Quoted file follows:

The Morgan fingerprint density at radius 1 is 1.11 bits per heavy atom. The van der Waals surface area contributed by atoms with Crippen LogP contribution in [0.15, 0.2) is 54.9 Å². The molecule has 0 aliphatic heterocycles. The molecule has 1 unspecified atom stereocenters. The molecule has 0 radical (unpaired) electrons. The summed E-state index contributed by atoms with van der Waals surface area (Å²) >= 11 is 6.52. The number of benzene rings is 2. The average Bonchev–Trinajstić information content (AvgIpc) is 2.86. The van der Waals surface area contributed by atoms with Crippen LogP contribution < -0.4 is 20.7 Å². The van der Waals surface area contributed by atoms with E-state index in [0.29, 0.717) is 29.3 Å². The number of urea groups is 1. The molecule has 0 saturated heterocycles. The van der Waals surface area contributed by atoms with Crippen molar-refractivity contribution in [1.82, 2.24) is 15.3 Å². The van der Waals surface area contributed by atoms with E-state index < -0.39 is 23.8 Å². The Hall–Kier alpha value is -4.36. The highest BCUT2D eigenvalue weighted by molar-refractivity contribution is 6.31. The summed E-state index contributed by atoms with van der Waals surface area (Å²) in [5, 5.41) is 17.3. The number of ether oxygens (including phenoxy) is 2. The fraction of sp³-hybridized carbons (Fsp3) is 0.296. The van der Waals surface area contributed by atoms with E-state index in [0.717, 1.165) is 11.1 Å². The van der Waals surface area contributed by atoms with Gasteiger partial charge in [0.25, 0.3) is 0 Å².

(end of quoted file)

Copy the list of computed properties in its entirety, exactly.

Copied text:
The Morgan fingerprint density at radius 1 is 1.11 bits per heavy atom. The van der Waals surface area contributed by atoms with Crippen LogP contribution in [0.15, 0.2) is 54.9 Å². The molecule has 0 aliphatic heterocycles. The molecule has 1 unspecified atom stereocenters. The molecule has 0 radical (unpaired) electrons. The summed E-state index contributed by atoms with van der Waals surface area (Å²) >= 11 is 6.52. The number of benzene rings is 2. The average Bonchev–Trinajstić information content (AvgIpc) is 2.86. The van der Waals surface area contributed by atoms with Crippen LogP contribution < -0.4 is 20.7 Å². The van der Waals surface area contributed by atoms with E-state index in [0.29, 0.717) is 29.3 Å². The number of urea groups is 1. The molecule has 0 saturated heterocycles. The van der Waals surface area contributed by atoms with Crippen molar-refractivity contribution in [1.82, 2.24) is 15.3 Å². The van der Waals surface area contributed by atoms with E-state index < -0.39 is 23.8 Å². The Hall–Kier alpha value is -4.36. The highest BCUT2D eigenvalue weighted by molar-refractivity contribution is 6.31. The summed E-state index contributed by atoms with van der Waals surface area (Å²) in [5, 5.41) is 17.3. The number of ether oxygens (including phenoxy) is 2. The fraction of sp³-hybridized carbons (Fsp3) is 0.296. The van der Waals surface area contributed by atoms with E-state index in [0.717, 1.165) is 11.1 Å². The van der Waals surface area contributed by atoms with Gasteiger partial charge in [0.25, 0.3) is 0 Å².